Video marketers assume that YouTube is a great place to reach and engage Millennials. Because it is. According to the recently revised Statistics page on YouTube, “YouTube overall, and even YouTube on mobile alone, reaches more 18-34 and 18-49 year-olds than any cable network in the U.S.”

Okay, so the 18-34 year-olds are Millennials. But YouTube also tells us that its core audience (aka Gen C) is not an age group; it’s an attitude and mindset defined by key characteristics. And 80% of Millennials just happen to share this psychographic profile. Confused yet?

How Moms Use YouTube and Online Video

Well, maybe it will help to take a closer look a big part of YouTube’s audience that aren’t exactly Millennials. You may know them as “Moms” (aka women 25-44 with kids, especially Millennial Moms 25-34).

To get a better understanding of how Moms use YouTube, Google partnered with Ipsos and TNS to survey Moms on their video viewership behavior. And they found that the top three reasons Moms are watching videos on YouTube are: for “Me Time” (aka entertainment/relaxation); to find out how to do something; and to get ideas for arts, crafts, DIY, recipes. So, what else did this new research discover?

YouTube Moms: Turning Online for Advice (Stats):

  • 83% of Moms search online for answers to specific questions about being a parent. 3 in 5 moms turn to online video for their answers.
  • 81% of YouTube-watching Moms watch how-to videos, which is significantly higher than the average viewer (75%).
  • Moms constantly turn to YouTube for advice and tips – whether it’s about a specific product or advice on how to take care of your baby. In fact, one of most popular baby-related how-to searches on YouTube are for videos of lullabies to put babies to sleep.
  • Before purchasing a product or service, Moms look for informational content like how-tos and tutorials to help them decide. That gives video marketers an opportunity to meet them in what Google calls a “micro-moment” and provide Moms with useful information.
  • 58% of moms search for video content on YouTube about products before deciding to make a purchase.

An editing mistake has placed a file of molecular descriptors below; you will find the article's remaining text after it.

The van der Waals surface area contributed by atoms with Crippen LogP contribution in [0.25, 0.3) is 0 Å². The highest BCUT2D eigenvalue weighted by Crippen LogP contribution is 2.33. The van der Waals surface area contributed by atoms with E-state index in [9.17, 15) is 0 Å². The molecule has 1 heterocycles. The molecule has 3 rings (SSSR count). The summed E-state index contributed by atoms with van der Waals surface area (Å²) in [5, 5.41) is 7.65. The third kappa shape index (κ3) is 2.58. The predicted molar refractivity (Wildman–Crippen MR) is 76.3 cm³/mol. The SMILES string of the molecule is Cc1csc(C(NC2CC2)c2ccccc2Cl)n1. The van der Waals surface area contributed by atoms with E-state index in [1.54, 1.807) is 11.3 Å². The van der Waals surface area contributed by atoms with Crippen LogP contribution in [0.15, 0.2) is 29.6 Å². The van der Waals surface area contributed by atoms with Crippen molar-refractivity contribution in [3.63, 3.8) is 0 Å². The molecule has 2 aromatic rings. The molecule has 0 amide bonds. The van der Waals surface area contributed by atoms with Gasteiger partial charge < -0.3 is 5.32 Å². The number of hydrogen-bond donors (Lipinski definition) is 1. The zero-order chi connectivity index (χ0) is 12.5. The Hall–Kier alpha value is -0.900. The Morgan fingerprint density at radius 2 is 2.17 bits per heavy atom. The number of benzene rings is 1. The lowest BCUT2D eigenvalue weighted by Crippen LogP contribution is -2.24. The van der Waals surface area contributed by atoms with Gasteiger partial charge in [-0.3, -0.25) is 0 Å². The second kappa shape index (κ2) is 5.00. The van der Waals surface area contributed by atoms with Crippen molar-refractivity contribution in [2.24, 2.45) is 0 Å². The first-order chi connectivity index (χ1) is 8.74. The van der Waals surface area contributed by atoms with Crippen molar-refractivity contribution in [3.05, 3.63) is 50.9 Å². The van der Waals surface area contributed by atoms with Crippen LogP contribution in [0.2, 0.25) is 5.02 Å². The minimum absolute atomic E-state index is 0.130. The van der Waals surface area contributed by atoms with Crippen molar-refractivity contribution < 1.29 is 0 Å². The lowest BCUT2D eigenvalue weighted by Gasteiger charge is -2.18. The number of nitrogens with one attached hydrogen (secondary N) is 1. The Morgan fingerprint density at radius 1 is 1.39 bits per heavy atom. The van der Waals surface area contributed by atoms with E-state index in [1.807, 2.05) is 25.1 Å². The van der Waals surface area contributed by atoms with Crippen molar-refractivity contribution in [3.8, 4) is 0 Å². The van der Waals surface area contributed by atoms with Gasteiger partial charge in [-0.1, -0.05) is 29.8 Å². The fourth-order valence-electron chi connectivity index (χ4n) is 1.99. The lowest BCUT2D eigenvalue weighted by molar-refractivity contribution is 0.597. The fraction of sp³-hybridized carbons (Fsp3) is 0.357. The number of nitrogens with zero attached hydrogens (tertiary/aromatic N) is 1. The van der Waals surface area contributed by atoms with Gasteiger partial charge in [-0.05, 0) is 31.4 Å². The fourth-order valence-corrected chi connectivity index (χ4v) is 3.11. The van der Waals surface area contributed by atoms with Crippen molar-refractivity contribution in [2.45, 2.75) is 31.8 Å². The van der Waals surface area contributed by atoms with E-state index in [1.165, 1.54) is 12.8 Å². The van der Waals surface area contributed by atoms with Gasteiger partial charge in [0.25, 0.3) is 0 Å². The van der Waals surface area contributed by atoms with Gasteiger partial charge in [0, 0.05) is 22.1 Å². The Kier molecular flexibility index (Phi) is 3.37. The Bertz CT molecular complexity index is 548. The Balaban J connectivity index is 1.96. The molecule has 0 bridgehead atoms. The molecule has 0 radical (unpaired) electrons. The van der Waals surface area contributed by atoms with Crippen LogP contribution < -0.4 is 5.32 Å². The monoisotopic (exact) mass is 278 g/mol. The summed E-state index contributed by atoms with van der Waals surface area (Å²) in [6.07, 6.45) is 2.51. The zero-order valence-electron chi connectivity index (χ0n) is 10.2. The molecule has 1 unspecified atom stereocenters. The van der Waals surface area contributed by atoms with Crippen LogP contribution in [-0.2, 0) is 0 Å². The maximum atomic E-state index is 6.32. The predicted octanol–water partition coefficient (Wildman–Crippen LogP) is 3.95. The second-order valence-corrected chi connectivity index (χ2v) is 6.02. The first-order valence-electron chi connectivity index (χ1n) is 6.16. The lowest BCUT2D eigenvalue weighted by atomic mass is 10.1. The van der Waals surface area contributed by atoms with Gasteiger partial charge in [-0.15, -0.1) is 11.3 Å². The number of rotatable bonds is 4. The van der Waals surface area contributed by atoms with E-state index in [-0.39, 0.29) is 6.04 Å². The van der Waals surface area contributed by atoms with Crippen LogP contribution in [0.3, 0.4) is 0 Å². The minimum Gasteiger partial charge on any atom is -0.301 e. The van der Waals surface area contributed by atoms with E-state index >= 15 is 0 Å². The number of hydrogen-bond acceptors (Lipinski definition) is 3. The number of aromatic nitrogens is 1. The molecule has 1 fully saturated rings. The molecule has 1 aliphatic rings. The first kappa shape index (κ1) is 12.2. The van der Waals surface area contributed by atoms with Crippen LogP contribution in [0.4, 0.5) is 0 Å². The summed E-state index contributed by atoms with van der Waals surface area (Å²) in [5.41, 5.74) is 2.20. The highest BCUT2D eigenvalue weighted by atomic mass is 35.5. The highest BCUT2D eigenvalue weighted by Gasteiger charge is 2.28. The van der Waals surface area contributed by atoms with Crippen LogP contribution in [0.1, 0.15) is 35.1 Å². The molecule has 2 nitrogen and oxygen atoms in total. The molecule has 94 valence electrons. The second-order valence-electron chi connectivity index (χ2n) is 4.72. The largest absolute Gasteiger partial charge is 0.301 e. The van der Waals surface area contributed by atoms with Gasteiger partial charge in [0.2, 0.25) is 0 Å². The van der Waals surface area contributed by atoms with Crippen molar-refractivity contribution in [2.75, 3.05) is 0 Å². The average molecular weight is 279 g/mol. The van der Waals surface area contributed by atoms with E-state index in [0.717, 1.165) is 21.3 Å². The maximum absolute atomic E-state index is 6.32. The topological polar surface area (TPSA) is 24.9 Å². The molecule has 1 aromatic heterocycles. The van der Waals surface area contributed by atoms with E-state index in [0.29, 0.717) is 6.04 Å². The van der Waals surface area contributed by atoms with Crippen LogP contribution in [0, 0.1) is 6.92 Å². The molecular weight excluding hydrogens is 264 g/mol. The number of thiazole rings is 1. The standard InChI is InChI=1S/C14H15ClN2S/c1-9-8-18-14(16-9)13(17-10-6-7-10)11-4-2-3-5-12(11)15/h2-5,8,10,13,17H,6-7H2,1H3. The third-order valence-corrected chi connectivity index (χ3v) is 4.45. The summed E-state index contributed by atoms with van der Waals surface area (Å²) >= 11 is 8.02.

• And 69% of these Moms go to YouTube first, over other online video platforms.
  • After making a purchase, Moms look to videos for advice about how to put a product together, or for further information about the product they bought. 69% of Moms said they’d rather watch a YouTube video than turn to the user manual, or pick up the phone to customer service.

Now, I was given a copy of this new research in advance of its release. And to get an independent reality-check of the data, I shared it with my daughter-in-law, Melanie R. Jarboe. She’s an Associate at Kotin, Crabtree & Strong, a general practice law firm in Boston. She represents families who have children with special needs as well as individual clients with disabilities. And she’s a Mom with two kids: my granddaughter, who is almost 3 years old, and my grandson, who is five months old.

After reviewing the new research, Melanie said, “I’ve been looking to expand my repertoire of bedtime songs and it did not occur to me that YouTube might be helpful in that regard until I read the article above.”

However, she added this personal observation, “My daughter recently started expressing interest in ballet and in going to see the Nutcracker, but she’s still little and is also a sensitive kid at times, so I looked up some videos of the Nutcracker Ballet to show her the ‘scary’ parts with Herr Drosselmeyer and the rat king, as well as the fact that the audience has to sit in the dark and be still and quiet. We ended up watching a few of the other dances as well and had an interesting discussion about how the ‘snow’ dance was full of dancers pretending to be snowflakes. She liked the idea that you could use dance to pretend to be something else”. Hey, you can’t make this stuff up.

Moms Use YouTube All Through the Purchase Funnel

The new research also found that Moms turn to YouTube at all points during the purchase path, which should be of particular interest to video marketers. Now, some of the leading brands have already recognized that Moms are turning to YouTube at all points during their purchase journey – including before and after making a purchase. And these brands are creating content on about common baby advice tips that Moms are already coming to YouTube to seek out.

For example, Johnson Baby’s YouTube channel reaches Moms as they’re looking for advice and how-to tips.

Johnsons Baby’s YouTube channel has grown a huge following for their original how-to content with more than 42.2 million views and over 28,000 subscribers. And according to Tubular, it ranks 245th out of 74,000 channels in Education – Parenting.

As I was writing this article, my wife observed that Nanas (aka grandmothers) use YouTube, too. And just yesterday, she and our granddaughter watched Daniel Tiger’s Neighborhood on YouTube. Yes, Nanas are Moms, but that’s another column for another day.